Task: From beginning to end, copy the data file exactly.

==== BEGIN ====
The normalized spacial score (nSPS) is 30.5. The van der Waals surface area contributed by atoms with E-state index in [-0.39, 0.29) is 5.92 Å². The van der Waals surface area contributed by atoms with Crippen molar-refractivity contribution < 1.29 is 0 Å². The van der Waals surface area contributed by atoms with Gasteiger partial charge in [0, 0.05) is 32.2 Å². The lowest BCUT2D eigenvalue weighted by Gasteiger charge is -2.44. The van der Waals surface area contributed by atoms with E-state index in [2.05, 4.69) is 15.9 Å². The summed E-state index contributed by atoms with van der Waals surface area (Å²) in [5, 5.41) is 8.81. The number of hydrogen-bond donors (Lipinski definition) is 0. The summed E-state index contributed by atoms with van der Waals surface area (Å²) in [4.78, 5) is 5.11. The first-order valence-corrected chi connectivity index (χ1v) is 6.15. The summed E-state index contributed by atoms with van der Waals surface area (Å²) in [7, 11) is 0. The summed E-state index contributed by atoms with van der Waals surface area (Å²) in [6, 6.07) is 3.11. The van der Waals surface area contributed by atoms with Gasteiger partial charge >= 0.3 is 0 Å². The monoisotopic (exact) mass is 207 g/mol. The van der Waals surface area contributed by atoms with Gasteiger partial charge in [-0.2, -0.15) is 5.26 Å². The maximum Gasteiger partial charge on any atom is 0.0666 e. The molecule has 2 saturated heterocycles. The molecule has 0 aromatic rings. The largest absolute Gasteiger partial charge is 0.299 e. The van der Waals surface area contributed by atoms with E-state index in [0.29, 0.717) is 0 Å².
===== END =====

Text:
The normalized spacial score (nSPS) is 30.5. The van der Waals surface area contributed by atoms with E-state index in [-0.39, 0.29) is 5.92 Å². The van der Waals surface area contributed by atoms with Crippen molar-refractivity contribution < 1.29 is 0 Å². The van der Waals surface area contributed by atoms with Gasteiger partial charge in [0, 0.05) is 32.2 Å². The lowest BCUT2D eigenvalue weighted by Gasteiger charge is -2.44. The van der Waals surface area contributed by atoms with E-state index in [2.05, 4.69) is 15.9 Å². The summed E-state index contributed by atoms with van der Waals surface area (Å²) in [5, 5.41) is 8.81. The number of hydrogen-bond donors (Lipinski definition) is 0. The summed E-state index contributed by atoms with van der Waals surface area (Å²) in [4.78, 5) is 5.11. The first-order valence-corrected chi connectivity index (χ1v) is 6.15. The summed E-state index contributed by atoms with van der Waals surface area (Å²) in [7, 11) is 0. The summed E-state index contributed by atoms with van der Waals surface area (Å²) in [6, 6.07) is 3.11. The van der Waals surface area contributed by atoms with Gasteiger partial charge >= 0.3 is 0 Å². The monoisotopic (exact) mass is 207 g/mol. The van der Waals surface area contributed by atoms with Gasteiger partial charge in [-0.2, -0.15) is 5.26 Å². The maximum Gasteiger partial charge on any atom is 0.0666 e. The molecule has 2 saturated heterocycles. The molecule has 0 aromatic rings. The largest absolute Gasteiger partial charge is 0.299 e. The van der Waals surface area contributed by atoms with E-state index in [0.29, 0.717) is 0 Å².